It was twilight time when I arrived at my new accommodation just outside of Ivalo village on January 4th, 2015. I had two nights booked at a family-run property by the name of Guesthouse Husky. True to its name, there were about 150 huskies on the property. Being a dog lover, this was my idea of heaven and it turned out to be a fantastic stay.
About 1pm, I decided to brave the elements so I could meet some of the adorable husky puppies yapping playfully outside my room. Considering visibility was excellent, the temperature was not unbearable and I needed some exercise, I continued to walk around the property, shortly coming across a snowy road leading to my favourite sort of place- the unknown.
Wandering amongst the vast expanse of uninhabited forest, my attention was soon drawn to the horizon, where a faint, dusty pink light seemed to be kissing the tops of the trees. Seeing this hint of colour was a pleasant surprise and I quickly set off down the road, hoping to glimpse more at the bend. It felt like I was chasing an elusive fading shadow and this snapshot was the best I could manage.
Afterwards, I just stood in the middle of the road for a while to appreciate the stillness and silence. Occasionally, a slight wind would echo through the forest, brushing snow off the trees and sending it adrift in the air.
This is a land of extremes, the border of one of the great wildernesses of the world. Yet the pale light of twilight also made it feel fragile and new. I felt that if I waited long enough, that dusty haze on the horizon would turn into fire. In reality, the day never did quite dawn. It faded before it had ever truly begun. Perhaps it is why this corner of the earth still feels so unspoiled. Long may it stay that way.
It took me 40 hours to get to Ivalo, Finland. The journey started on New Year’s Day 2015 and involved four flights, including a six and a half hour flight from Abu Dhabi to Berlin seated next to the worst passenger I’d ever encountered in over a decade of flying.
When I finally got to my accommodation, I was exhausted beyond measure. I have no trouble sleeping on planes but I hadn’t been able to rest much at all this time around. (Being seated next to the Worst.Passenger.Ever obviously didn’t help.)
It’s safe to say stretching out in my bed at Hotelli Ivalo was the most glorious feeling ever and I had an epic 13 hour sleep. When I woke up at 9.45am on January 3rd, I was surprised that the world outside my window was nowhere near as dark as I’d anticipated it would be, given the sun would not be rising for another six days.
I had no grand plans to do anything that day and actually ended up just relaxing in my room and observing the twilight hours. Having just come from Perth, where we were in the middle of summer and experiencing 14 hours of sunlight a day, it was a very interesting ‘day’ adjusting to the phenomenon of polar night.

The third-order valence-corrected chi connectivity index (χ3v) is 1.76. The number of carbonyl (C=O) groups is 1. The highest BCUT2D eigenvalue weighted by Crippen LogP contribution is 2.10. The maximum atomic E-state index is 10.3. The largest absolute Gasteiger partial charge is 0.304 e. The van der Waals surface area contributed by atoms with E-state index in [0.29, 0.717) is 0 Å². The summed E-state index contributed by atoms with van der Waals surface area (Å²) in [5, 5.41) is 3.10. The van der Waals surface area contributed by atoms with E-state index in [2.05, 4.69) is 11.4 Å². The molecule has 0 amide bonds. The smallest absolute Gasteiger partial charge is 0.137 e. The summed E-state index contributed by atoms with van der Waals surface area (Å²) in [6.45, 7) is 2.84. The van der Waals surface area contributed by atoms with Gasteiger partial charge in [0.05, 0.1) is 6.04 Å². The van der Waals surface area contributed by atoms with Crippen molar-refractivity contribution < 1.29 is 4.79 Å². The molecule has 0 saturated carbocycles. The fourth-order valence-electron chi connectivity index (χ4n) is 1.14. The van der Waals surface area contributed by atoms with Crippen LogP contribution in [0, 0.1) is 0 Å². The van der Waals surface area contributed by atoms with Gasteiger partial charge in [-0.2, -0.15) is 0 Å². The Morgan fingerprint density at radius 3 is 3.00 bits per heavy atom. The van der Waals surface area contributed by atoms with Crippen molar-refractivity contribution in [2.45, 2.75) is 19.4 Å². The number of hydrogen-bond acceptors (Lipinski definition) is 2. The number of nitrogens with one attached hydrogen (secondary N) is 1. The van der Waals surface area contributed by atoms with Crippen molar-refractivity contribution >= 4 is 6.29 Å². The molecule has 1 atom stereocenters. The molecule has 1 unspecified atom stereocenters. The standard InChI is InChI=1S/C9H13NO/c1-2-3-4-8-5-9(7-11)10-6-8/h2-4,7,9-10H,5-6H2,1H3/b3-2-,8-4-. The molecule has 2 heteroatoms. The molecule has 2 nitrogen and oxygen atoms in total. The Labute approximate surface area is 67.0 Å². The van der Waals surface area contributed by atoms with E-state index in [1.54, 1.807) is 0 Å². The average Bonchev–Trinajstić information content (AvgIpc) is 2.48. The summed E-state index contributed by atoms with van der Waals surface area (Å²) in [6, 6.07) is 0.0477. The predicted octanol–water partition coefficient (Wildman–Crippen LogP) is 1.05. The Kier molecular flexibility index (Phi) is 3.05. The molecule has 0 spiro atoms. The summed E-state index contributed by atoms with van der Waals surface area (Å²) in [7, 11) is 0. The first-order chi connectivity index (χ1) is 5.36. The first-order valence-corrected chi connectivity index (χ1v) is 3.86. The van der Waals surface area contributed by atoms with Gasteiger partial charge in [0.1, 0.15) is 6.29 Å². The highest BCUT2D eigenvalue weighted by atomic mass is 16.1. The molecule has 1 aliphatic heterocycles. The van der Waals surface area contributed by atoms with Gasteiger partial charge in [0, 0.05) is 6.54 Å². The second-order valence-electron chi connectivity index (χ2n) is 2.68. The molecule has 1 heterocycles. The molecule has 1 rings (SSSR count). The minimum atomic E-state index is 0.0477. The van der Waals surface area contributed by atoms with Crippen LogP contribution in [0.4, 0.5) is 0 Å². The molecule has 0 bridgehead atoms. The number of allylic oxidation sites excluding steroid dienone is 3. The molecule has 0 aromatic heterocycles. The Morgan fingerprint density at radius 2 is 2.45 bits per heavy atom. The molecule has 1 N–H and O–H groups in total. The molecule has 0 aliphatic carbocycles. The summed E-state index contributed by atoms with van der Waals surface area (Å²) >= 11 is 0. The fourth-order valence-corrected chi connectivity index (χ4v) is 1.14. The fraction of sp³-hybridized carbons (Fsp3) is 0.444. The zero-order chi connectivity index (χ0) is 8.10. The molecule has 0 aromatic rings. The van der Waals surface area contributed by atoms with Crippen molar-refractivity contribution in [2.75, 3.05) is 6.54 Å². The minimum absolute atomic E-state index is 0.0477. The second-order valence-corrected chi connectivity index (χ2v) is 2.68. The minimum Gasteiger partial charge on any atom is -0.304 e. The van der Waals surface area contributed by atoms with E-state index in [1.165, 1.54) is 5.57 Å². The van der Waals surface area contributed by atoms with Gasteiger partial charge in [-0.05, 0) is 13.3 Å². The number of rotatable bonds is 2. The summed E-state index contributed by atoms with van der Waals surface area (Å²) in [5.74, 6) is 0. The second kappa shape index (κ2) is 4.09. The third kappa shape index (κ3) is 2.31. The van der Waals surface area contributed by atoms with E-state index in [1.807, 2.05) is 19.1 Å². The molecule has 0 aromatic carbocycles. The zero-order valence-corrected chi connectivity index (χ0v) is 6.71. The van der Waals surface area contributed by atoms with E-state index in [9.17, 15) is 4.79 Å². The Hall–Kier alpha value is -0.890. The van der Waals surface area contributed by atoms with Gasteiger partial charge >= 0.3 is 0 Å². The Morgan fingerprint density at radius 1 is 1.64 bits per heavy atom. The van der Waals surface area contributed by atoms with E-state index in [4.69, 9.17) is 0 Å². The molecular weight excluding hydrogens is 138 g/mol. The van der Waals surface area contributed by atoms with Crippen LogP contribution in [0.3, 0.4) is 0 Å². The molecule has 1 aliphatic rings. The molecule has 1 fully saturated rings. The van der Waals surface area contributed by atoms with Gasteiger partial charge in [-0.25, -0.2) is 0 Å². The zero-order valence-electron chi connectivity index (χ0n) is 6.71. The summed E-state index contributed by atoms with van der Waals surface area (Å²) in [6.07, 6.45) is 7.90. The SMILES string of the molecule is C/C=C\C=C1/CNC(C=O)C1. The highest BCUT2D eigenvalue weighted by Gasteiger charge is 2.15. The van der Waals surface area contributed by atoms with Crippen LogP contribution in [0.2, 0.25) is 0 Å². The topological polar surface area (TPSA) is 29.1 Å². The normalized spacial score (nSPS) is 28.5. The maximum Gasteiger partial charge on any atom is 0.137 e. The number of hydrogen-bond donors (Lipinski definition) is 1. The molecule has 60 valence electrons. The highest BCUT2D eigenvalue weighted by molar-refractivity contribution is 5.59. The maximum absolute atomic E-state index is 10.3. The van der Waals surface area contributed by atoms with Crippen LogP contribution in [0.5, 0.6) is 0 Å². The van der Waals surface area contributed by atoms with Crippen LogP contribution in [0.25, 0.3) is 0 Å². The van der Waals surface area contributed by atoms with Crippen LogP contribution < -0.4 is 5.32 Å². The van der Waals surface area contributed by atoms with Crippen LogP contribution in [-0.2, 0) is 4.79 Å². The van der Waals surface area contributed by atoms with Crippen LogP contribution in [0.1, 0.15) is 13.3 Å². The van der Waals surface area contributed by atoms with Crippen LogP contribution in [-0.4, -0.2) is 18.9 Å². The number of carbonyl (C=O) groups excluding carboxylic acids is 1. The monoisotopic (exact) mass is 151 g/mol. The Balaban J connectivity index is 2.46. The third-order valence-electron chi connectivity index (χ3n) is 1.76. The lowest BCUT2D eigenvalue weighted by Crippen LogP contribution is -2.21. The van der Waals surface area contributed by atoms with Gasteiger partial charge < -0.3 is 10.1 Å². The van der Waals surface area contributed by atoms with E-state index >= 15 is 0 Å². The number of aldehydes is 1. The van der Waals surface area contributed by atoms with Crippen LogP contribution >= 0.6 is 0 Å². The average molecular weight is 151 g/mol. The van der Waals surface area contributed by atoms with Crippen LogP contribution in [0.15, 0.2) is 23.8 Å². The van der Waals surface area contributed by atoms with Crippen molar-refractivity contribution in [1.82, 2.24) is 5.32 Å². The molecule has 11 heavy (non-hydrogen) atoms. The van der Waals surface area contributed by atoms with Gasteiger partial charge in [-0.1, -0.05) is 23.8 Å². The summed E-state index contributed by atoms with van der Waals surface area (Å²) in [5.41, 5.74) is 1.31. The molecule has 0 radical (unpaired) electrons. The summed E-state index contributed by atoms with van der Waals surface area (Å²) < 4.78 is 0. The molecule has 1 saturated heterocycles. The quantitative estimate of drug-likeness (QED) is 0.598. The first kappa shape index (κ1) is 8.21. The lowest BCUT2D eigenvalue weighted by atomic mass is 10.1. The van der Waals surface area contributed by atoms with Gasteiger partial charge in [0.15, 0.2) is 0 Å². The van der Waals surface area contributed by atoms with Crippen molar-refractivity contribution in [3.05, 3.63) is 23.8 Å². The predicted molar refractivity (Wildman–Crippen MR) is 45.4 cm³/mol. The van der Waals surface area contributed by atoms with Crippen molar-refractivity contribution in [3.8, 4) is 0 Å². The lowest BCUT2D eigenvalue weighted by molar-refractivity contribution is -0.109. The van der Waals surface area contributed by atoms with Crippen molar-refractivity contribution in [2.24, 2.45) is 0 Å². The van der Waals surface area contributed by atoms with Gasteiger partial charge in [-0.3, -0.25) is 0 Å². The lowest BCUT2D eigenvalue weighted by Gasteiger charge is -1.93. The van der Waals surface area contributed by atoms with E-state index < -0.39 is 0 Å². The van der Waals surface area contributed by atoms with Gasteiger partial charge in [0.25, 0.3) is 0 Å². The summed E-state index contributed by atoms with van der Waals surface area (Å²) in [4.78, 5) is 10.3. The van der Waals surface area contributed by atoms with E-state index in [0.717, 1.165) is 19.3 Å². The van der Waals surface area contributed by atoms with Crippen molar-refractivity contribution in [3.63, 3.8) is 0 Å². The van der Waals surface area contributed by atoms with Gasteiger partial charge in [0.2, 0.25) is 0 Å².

This particular collage shows the progression of twilight into night. The top picture, looking out over the frozen Ivalo River, was taken around 12.30pm, the ‘lightest’ time of the day. The smaller pictures were taken at 2pm, 3pm and 4pm. As you can see, by about 3pm, it was pretty much back to black.
All in all, there were a solid four hours where there was enough light to ensure you didn’t feel as though you’d spent the whole ‘day’ in perpetual darkness. Just enough to prevent cabin fever, I’d say 😛
In my quest to see the Northern Lights, I started off the year 2015 by visiting Ivalo, a little village in the Lapland region of Finland with a population of about 4000 people. Lapland is the northernmost region of Finland and is situated in the Arctic Circle, a part of the world where the sun remains below the horizon for a lengthy amount of time in the winter. When I visited two years ago, the sun had last set on December 3rd, 2014 and would not rise again until January 9th, 2015.
I was aware before arriving here that my four night stay in this town would be spent in polar night. I had also read that a certain amount of light filters through around noon during the ‘civil twilight’ hour. (In fact, many places within the Arctic Circle experience more twilight hours than equatorial regions.) Yet, it took me quite by surprise when I opened my curtains at 10am and saw just how ‘light’ it actually was outside. It seemed like just another grey, overcast winter’s day. I wasn’t going to be living in pitch blackness like I’d imagined after all.
It just goes to show you can never quite know what to expect of certain things until you experience them for yourself!